Author Topic: Sacredness  (Read 3564 times)

Rhiannon

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Sacredness
« on: November 11, 2015, 01:21:57 PM »
Is it possible to hold something or somewhere as sacred if you don't attach any religious meaning to it?

Floo

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Re: Sacredness
« Reply #1 on: November 11, 2015, 01:26:55 PM »
I could be wrong but I thought the idea of sacred and religion were interlinked?
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Shaker

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Re: Sacredness
« Reply #2 on: November 11, 2015, 01:27:23 PM »
Yes, as a linguistic extension of the word, sure. I don't see it as in any way different to saying that somebody supports a football team 'religiously.'

People will always have things that they regard as being of supreme worth and value; the language that they use to refer to such things will evolve over time, that's all.
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Shaker

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Re: Sacredness
« Reply #3 on: November 11, 2015, 01:29:56 PM »
I could be wrong but I thought the idea of sacred and religion were interlinked?
Historically, in terms of the past, yes. But equally, in everyday speech we use the word to mean something merely very important: "You can contact Brian up to midday on Fridays but don't ring him on his Friday afternoons off - they're sacred," that sort of thing.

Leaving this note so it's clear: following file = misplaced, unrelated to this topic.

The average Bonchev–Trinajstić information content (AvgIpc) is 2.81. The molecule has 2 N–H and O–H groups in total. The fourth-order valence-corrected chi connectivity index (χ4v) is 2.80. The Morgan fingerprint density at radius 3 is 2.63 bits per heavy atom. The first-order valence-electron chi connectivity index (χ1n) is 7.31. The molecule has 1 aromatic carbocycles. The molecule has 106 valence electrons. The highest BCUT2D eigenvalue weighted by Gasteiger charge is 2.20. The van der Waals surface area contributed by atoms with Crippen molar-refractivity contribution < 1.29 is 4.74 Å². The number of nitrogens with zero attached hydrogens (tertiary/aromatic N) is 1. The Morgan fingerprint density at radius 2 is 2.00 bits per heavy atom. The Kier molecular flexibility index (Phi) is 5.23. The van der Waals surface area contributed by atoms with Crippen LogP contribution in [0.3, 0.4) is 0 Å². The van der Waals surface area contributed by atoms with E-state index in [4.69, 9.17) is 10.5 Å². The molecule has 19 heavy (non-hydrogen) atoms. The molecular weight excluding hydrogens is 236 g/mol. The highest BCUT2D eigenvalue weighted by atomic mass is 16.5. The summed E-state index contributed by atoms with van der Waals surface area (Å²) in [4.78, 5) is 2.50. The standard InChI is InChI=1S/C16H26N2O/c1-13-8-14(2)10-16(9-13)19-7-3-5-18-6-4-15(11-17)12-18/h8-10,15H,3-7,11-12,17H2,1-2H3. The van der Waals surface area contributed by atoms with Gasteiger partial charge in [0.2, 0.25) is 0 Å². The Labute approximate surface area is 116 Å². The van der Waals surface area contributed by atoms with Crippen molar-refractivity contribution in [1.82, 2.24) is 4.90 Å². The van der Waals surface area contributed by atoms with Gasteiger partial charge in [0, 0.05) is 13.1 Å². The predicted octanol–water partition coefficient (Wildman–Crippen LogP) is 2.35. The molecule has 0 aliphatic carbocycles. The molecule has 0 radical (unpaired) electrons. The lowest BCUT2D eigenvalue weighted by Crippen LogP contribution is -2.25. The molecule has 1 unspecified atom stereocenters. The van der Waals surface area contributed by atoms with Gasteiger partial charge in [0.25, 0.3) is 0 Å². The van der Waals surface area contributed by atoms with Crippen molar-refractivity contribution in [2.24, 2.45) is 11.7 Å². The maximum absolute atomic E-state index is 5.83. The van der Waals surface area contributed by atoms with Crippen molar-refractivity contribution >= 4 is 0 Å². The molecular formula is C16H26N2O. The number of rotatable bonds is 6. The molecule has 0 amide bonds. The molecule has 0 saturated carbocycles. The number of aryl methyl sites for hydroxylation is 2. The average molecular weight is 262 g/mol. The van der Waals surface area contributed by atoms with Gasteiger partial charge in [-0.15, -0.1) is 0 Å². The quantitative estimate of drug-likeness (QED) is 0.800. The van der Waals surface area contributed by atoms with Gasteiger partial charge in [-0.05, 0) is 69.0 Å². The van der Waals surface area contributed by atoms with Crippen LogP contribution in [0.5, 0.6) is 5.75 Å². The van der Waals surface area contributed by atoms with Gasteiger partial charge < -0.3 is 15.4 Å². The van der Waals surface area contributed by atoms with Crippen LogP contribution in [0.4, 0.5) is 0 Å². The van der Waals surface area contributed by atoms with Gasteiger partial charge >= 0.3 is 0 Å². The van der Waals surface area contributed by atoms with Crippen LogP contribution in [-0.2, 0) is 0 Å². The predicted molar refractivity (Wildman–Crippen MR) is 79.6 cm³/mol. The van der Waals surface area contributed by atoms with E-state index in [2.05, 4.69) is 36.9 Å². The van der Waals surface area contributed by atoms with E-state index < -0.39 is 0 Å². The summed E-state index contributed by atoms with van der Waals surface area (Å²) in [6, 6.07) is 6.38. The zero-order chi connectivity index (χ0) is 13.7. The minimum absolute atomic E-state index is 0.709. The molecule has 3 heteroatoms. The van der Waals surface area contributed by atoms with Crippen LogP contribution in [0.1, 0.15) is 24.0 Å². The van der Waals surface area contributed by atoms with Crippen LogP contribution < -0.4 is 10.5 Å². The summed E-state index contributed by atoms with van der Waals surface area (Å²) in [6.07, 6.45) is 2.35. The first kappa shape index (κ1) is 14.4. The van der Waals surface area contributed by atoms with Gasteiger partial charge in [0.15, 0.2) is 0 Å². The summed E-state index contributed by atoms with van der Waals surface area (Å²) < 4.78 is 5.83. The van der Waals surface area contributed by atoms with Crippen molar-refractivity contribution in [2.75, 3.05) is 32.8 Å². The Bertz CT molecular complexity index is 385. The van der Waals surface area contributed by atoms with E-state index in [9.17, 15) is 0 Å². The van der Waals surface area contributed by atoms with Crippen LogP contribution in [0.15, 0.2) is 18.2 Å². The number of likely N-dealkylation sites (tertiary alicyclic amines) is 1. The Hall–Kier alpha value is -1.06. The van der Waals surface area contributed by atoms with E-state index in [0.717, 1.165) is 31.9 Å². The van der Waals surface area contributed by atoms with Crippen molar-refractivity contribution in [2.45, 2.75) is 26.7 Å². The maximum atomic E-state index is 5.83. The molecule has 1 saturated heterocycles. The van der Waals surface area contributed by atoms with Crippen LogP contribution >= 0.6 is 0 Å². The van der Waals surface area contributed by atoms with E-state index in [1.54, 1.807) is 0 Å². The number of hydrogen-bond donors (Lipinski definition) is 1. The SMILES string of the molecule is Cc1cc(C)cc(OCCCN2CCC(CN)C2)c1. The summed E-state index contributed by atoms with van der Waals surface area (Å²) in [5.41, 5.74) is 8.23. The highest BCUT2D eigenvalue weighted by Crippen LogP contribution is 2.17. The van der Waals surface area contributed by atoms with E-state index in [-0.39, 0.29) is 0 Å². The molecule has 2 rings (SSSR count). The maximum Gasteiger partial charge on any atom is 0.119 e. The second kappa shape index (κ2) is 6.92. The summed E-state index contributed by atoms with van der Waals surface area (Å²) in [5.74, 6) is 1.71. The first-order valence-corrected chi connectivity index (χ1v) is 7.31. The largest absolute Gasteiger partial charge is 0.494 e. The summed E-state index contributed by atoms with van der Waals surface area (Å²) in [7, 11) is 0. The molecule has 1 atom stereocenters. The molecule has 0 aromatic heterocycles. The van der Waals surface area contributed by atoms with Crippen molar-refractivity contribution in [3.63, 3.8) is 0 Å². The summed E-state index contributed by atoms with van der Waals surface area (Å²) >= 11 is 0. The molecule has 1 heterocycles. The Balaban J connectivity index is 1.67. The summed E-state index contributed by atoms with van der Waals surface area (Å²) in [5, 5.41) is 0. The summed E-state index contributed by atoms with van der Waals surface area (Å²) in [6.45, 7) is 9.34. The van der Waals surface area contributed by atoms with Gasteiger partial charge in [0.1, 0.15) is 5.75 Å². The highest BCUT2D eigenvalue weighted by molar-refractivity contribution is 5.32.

I work hard so that my cats can have a better life.

Rhiannon

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Re: Sacredness
« Reply #4 on: November 11, 2015, 01:33:56 PM »
I think it very much to do with the worth we attach to things. As we detach from conventional religion we will still have things that we hold as sacred - maybe family, relationships, places. To lose that doesn't seem wise. So maybe the meaning of the word will just change to mean valuing things of worth?

Shaker

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Re: Sacredness
« Reply #5 on: November 11, 2015, 01:36:07 PM »
Absolutely agree - and things of ultimate, non-negotiable worth at that, which people will always have.
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SusanDoris

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Re: Sacredness
« Reply #6 on: November 11, 2015, 01:39:43 PM »
Words such as 'sacred' and 'holy'  - and come to think of it the latter is being used less and less I think - particularly the former are likely to be around for a long time to come, but I am optimistic that their link to religious beliefs will almost disappear in the not too distant future.
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Outrider

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Re: Sacredness
« Reply #7 on: November 11, 2015, 01:41:01 PM »
Is it possible to hold something or somewhere as sacred if you don't attach any religious meaning to it?

I think you can, in that you don't have to conform to a particular religion - an organised set of tenets and creeds about a particular belief or belief-system - just because you believe.